Whether you’re very active or less active, regular exercise is crucial to a healthy lifestyle as you age. That’s a truth that senior living facilities recognize as well.
According to a 2011 survey by the Mather LifeWays Institute on Aging, health and wellness is the second biggest emerging trend in senior living. This survey projected that senior living facilities offering fitness and wellness programs would jump from 40 percent to 78 percent over five years.
The Importance of Wellness and Exercise Programs
Why are health and wellness programs making their way to the forefront at senior living communities?
First, exercise can prevent and delay many diseases. Research has shown that regular exercise is associated with reduced risks of heart disease, stroke, diabetes and dementia.
Alzheimer’s disease is one of the most dreaded consequences of aging. Studies have now associated exercise with a decreased risk of Alzheimer’s and cognitive decline. While more research is needed, the results are promising thus far and are just another reason to add regular exercise to your routine.
Second, indirectly, exercise can make you feel good! When you exercise, your body releases chemicals called endorphins (also known as the feel-good chemical). Exercise of any kind has been shown to be effective in the treatment of mild to moderate depression. Plus, it improves sleep and reduces anxiety and stress.
So if you want a senior living community with a stellar wellness and fitness program, what should you look for exactly? Let’s take a look.
6 Things to Look for in a Senior Living Wellness Program
Types of Classes: Variety is key. You want the ability to choose from a number of different classes and activities. This will not only ensure classes that you enjoy, but may also allow you to explore fun activities you haven’t tried before.
When it comes to exercise, focus on weight-bearing and balance exercises for countering osteoporosis and promoting bone health. Weight-bearing exercise literally means to bear your own weight. This stresses your bones — in a positive way. Such exercises include hiking, walking, tennis, yoga, tai chi and pilates.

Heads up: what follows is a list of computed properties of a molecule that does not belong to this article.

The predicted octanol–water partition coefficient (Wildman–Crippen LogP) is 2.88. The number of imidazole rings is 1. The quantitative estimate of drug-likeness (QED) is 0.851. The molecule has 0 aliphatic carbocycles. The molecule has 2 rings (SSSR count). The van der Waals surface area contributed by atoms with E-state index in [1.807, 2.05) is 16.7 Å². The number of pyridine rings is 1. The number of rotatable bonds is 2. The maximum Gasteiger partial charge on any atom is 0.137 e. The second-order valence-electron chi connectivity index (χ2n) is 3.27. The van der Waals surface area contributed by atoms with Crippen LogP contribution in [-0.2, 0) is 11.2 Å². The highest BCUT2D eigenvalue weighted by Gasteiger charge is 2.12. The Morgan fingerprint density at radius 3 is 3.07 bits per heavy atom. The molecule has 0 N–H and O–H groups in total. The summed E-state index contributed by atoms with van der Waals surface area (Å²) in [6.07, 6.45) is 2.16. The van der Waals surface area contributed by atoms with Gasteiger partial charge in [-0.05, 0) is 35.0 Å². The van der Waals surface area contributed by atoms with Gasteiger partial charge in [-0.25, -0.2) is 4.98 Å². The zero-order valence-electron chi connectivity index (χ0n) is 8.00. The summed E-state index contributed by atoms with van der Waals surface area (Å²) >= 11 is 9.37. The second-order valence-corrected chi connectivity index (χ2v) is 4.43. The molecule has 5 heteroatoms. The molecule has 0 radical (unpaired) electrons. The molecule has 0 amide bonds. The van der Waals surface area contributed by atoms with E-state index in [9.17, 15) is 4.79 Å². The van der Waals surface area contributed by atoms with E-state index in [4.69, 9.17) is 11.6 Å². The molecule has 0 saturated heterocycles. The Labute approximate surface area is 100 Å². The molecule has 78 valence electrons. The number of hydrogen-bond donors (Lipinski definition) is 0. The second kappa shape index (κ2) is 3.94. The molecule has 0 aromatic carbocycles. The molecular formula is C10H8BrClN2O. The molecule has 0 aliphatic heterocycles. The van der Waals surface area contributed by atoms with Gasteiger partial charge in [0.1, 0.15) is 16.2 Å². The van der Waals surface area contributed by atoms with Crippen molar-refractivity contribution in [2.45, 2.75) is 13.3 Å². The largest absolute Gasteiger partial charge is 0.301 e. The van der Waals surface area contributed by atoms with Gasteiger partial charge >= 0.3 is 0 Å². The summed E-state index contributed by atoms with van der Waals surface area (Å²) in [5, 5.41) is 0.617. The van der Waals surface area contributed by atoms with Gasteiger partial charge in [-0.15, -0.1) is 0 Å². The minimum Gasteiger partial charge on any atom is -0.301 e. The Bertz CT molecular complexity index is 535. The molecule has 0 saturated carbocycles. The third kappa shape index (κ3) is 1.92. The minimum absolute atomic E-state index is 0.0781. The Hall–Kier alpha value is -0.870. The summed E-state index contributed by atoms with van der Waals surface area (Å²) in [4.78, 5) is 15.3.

Tai chi, pilates and yoga for osteoporosis, in particular, also improve your balance and have been shown to improve bone health. One study has shown that tai chi can also help ease arthritic symptoms.
Qualified Instructors: Once you have seen the variety of classes that a senior living community offers, the next question is: Do these classes have qualified instructors?
Exercises like yoga and pilates, while extremely beneficial, should be modified depending on the ages and limitations of the participants. A qualified instructor will be able to modify any movement to help you complete the class safely.
Give the community bonus points if it has a full-time personal trainer for residents to work with one on one.
Frequency of Classes: If you’re happy with the variety of classes offered at a senior living community, determine whether the classes are held often enough. You don’t want to have to wait a week or two between classes.
Health Education: Wellness encompasses a multidimensional lifestyle, including physical, spiritual and mental well-being.
Discover if your prospective senior living community also provides health education classes. Exercising your mind is just as important as exercising your body — whether it’s through seminars, lectures, inspirational talks, or social activities like trips.
Transportation to Nearby Centers: See if the community offers transportation to senior centers that may have other classes or activities.
Activities Coordinator: Get a feel for the activities coordinator. How long have they been around? What are they like? By doing this, you can get a sense of whether they’re invested in the members and the community.
Health and wellness programs offered by senior living communities aim to help you maintain your independence. Now it’s time to take care of yourself! Use this list to help you decide what to do next.
Your turn: Do you have any other tips on what to look for in a senior living facility’s health and wellness program? Share your thoughts in the comments below.